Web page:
Nighttime visible imagery (i.e.Near-Constant Contrast or NCC) clearly shows the Australian wildfires that are raging and ablaze in New South Wales, a state in southeastern Australia. NCC detects emitted lights from the fires, and at times shows the fire perimeter lines and reflected light from the extensive smoke plumes. The animation below displays nightly Suomi-National Polar-orbiting Partnership (SNPP) NCC imagery between 13-15Z from 11-13 November 2019. Cloud cover and emitted city lights from Sydney and Brisbane can also be seen. The moon phase and moon elevation angle are depicted in the bottom-left corner. The full moon phase of the lunar cycle and positive moon elevation angle imply the moon was above the horizon and provided adequate moonlight to illuminate atmospheric features (i.e. an ideal time to view NCC).
The smoke from the fires can be accentuated further utilizing an NCC enhancement technique. The AWIPS NCC color table scale can be customized to bring out certain atmospheric features in the imagery. In the images below, the default NCC 0-1 enhancement is compared to the NCC 0-0.5 enhancement on 12 November 2019. Notice how the NCC 0-0.5 enhancement brings out the smoke from the fires along with nearby cloud cover, but increases the saturation of city lights in comparison to the NCC 0-1 enhancement. For interested users, this quick guide provides steps on how to apply different enhancements to NCC imagery.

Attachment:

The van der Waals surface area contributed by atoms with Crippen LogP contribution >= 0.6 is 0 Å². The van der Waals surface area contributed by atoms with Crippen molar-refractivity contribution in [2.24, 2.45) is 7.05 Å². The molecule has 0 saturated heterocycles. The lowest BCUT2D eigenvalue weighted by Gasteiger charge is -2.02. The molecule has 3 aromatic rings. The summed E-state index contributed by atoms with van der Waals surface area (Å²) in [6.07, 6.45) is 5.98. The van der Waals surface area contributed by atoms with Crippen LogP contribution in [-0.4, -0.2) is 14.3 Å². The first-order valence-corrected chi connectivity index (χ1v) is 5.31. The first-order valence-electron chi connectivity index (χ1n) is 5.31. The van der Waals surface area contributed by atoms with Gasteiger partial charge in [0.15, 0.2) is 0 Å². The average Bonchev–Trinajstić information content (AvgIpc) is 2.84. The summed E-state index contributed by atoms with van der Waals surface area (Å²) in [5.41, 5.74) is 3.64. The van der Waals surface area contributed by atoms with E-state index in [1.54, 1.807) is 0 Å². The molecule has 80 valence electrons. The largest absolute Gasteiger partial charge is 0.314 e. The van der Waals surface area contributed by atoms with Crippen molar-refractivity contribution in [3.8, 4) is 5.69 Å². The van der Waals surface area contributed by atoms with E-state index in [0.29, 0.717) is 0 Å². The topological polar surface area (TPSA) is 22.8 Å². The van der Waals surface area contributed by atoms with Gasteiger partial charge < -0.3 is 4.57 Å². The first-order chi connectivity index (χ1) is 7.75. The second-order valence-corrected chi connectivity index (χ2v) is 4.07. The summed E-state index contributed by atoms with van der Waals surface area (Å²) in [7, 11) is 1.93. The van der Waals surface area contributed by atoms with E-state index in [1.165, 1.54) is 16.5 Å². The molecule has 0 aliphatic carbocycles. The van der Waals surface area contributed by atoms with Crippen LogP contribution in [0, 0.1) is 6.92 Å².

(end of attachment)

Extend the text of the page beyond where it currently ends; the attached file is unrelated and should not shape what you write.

But how can one differentiate between emitted lights from fires to the emitted city lights? Users can overlay NCC with VIIRS infrared 3.74µm to identify fire hotspots at 375-m spatial resolution. NCC and VIIRS IR imagery are observed at ~1430Z, 13 November 2019 below. Hotspots (i.e. high brightness temperatures) and outlines of fire perimeters coincide with certain emitted lights. The emitted lights from cities disappear when compared to the thermal infrared.
To get an idea of the atmospheric instability near the fires users can display NUCAPS soundings; polar-orbiting satellite derived soundings that are optimal in clear-sky environments, and where in-situ observations are poor or limited. The NUCAPS sounding that is picked for this event is circled in blue (see below), observed right over one of the fires. It shows a moderately unstable, dry environment conducive for fire initiation and fire spread, where precipitable water values (derived from the sounding) are 0.31 inches. Note NUCAPS soundings are overlaid onto NCC imagery on 14 November 2019. NCC imagery observes smoke advection towards the coastline.
Downwind of the fire, another NUCAPS sounding is observed near the coastline (see blue circle). NUCAPS depicts a shallow inversion indicating a stable environment. Sounding is predominately dry, albeit there is slightly more moisture observed near the surface; increased precipitable water values (i.e. 0.55 inches) could be due to maritime influences and/or ‘fire produced water vapor advection’ towards the coastline.